I just had a discussion where I was told that docker-desktop isn’t usable anymore because of their new licensing. So I had a look if docker-desktop is really required. In the end it is just a nicer integration with some desktop app to manage the background vm.
I installed virtualbox and set up a vm with shared host adapter for being able to easily access it via ip. On that ubuntu vm which I access from outside via SSH I installed docker as documented on the official docker documentation and gave my user proper rights to use docker. The vm has proper internet access and can run docker containers with ports mapped to the shared host adapter.
From my mac I installed docker via brew (not desktop) and added a context for the vm:
docker context create vm --description "local ubuntu vm" --docker "host=ssh://manuel@ubuntu"
The “ubuntu” hostname was added to my /etc/hosts with the configured ip of the vm and manuel is my ssh user on the vm.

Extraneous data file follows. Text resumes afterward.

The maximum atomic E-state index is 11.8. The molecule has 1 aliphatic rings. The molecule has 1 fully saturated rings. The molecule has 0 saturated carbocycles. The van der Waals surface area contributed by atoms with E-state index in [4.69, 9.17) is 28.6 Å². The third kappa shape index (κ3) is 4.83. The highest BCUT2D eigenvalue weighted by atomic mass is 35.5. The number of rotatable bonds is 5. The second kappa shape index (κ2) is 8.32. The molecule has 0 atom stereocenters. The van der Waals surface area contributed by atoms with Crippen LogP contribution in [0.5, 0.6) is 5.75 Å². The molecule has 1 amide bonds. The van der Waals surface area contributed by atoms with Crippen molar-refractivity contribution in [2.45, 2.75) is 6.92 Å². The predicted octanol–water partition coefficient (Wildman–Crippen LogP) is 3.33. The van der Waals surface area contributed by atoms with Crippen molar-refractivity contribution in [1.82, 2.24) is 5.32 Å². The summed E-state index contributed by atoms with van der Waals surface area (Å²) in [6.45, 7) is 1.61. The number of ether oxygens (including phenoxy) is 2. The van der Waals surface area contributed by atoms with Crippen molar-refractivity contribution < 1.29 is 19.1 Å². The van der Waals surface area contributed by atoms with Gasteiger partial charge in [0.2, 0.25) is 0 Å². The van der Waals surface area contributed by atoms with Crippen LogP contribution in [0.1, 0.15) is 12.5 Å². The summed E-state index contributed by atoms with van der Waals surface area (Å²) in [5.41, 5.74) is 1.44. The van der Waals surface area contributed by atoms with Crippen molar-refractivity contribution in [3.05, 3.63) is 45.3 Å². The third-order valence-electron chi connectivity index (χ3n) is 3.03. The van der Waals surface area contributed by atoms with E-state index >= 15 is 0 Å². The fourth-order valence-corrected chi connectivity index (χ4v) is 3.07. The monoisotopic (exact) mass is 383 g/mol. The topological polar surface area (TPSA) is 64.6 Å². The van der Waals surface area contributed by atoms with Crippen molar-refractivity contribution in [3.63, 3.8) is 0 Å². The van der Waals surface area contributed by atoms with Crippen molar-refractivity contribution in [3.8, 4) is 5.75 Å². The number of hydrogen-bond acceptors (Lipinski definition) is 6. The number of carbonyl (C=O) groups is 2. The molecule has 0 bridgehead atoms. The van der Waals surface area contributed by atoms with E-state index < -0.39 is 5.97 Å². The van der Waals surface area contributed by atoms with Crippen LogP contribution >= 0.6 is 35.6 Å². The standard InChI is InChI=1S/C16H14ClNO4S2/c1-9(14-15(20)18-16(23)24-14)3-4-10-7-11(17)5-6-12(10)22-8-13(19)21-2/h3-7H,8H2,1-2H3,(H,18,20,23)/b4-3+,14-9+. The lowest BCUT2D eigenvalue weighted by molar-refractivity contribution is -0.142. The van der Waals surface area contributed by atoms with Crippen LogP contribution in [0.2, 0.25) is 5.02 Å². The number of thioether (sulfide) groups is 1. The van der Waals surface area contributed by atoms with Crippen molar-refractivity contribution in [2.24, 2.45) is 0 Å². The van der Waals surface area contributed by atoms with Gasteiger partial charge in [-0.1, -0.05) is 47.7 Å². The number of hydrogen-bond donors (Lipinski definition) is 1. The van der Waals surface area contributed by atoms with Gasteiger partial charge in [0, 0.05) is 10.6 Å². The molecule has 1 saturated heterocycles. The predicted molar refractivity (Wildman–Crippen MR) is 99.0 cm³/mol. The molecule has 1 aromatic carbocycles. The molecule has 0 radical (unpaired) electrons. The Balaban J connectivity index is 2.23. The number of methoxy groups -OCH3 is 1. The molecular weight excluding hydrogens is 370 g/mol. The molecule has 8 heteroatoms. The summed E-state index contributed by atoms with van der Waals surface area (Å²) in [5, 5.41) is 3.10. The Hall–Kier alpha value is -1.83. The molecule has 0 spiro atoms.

With the new context created the context list looks like this:
➜ ~ docker context ls NAME TYPE DESCRIPTION DOCKER ENDPOINT KUBERNETES ENDPOINT ORCHESTRATOR default * moby Current DOCKER_HOST based configuration unix:///var/run/docker.sock swarm desktop-linux moby unix:///Users/manuel/.docker/run/docker.sock vm moby local ubuntu vm ssh://manuel@ubuntu
After switching the context to `vm` I can easily work with docker running on the vm.
docker context use vm
With the use of context I was able to come around docker-desktop completely. So the argument that docker isn’t usable anymore on a non linux machine is busted.